I promised below to write about self-defense and war. Well, I’m waiting for a long test program to finish, so here goes:
As you can read in my prior essay, my main objection to capital punishment is that it irrevocably denies the executee their chance of salvation. The same principle certainly applies to self-defense and war.
Often in this fallen world we are not faced with the choice between good and evil (causing a criminal to repent vs. capital punishment) or even neutral or evil (life imprisonment vs. capitalpunishment). Sometimes we are faced with the choice of two evils (being murdered — or allowing innocents to be murdered — vs. killing in self-defense). In such cases we are forced to make a choice, since inaction will result in as much evil as action.
What does Scripture say? In the Old Testament, of course, violence against non-believers (the Israelite conquest) and self-defense (numerous Psalms and stories of Israel from Abraham through Esther and the Maccabees) is clearly sanctioned, while violent oppression is frowned upon. Strangely, King David was not permitted to build a temple because of his warrior history.
The New Testament is seemingly clearer, with Jesus’ command to love your enemies and turn the other cheek to those who strike you. However, he also said things like “I come not to bring peace, but a sword” — usually interpreted metaphorically. But it’s hard to interpret metaphorically his command to buy weapons in preparation for the upheavals following his death. In addition, when asked how to live by a soldier, Jesus did not tell him to quit his occupation, merely not to use his capability of violence for opression!
So the Biblical picture isn’t really clear. Christians have developed many different opinions on the subject throughout history, from St. Augustine’s Just War theory to the pacifism of Quakers and Mennonites in recent history. What follows is my own personal code, based more on intuition than rigorous thought, but I don’t think it’s too anti-biblical.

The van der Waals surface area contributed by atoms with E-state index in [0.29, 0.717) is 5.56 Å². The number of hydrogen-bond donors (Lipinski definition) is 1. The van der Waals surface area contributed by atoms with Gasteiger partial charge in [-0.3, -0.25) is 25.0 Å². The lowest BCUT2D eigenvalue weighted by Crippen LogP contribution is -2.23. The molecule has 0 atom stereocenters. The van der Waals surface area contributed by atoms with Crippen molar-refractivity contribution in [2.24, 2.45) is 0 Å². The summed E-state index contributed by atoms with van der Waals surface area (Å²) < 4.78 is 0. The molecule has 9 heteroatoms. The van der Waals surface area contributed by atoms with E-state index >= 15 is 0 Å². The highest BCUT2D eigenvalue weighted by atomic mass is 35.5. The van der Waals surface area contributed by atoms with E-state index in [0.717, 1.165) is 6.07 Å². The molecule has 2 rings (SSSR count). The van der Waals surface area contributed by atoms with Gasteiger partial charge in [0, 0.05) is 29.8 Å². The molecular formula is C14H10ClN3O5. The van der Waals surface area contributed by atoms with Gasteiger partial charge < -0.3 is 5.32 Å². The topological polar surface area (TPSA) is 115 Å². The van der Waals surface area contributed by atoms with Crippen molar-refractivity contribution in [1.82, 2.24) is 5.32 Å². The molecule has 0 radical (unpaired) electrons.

Much of this depends on a clear analysis of the motives and capabilities of a possible adversary, which is hardly ever possible; I try to reflect this in my discussion.
- Defense of Others
- Defense of Self
- Defense of Property
I will not initiate violence for non-violent provocation, e.g. verbal abuse. And the situations described below generally assume that an attacker is roughly equivalent in height and weight to myself — male, 6′ 4″, 250 lbs, with a non-trivial amount of martial arts training. I can pretty much fend off attacks by those smaller than me without causing or sustaining too much damage.
If I were a small woman I’d probably carry at least mace or pepper spray to even the odds a bit in a fight.
I would probably intervene in what I deemed to be oppressive violence, e.g. if I saw a fight between obviously mismatched opponents, or many opponents against few. I would probably hesitate to use deadly violence unless the agression was extreme and I saw no other way to end it.
However, if a friend or family member were attacked with obvious intent and capability to seriously harm, I would unhesitatingly use anything up to and including deadly violence to defend them. I’ve decided this beforehand because in the event I would likely be seeing red* and not capable of evaluating the proper level of violence to use.
In a male dominance fight, I’d use the instinctive primate dominance technique: shoving and punching to the chest or face, or grappling. This technique is like rams’ head-butting: impressive to female onlookers but unlikely to result in serious injury.
If I were attacked by a robber or some such, I would attempt to incapacitate but try not to kill that person, unless they initiated the use of deadly force, i.e. the use of knives or firearms.
If someone was stealing my property I would attempt to: warn, and then subdue if they didn’t stop. Of course if they escalated to violence see above.
This is a trickier one. I am generally in favour of defensive war, even if taken to the enemy’s ground (e.g. the recent Afghanistan campaign). As you can clearly see from this site, I am also in favour of a war to stop oppression (e.g. the recent Iraq campaign and current mop-up).
And in such cases I am in favour of war to the knife: a short sharp war may well save more lives in the end than it takes. The most famous example of this is the US atomic attack on Japan. Killing several hundred thousand Japanese civillians was considered better than killing millions of Japanese and Americans in an invasion.
And while the American action in Iraq has been a masterpiece of the principle of least action, one wonders if a stronger action would have wrapped things up sooner. In any case, by the most conservative estimates the American war and occupation in Iraq has saved 5000-10000 lives that would have been taken by Saddam in the past year, given his past record, which makes it the lesser evil, in my book.
* Many people think this is just an expression, but it is possible to get angry enough that the blood pressure in your eyes causes the vessels in the retina to expand such that you begin to see red.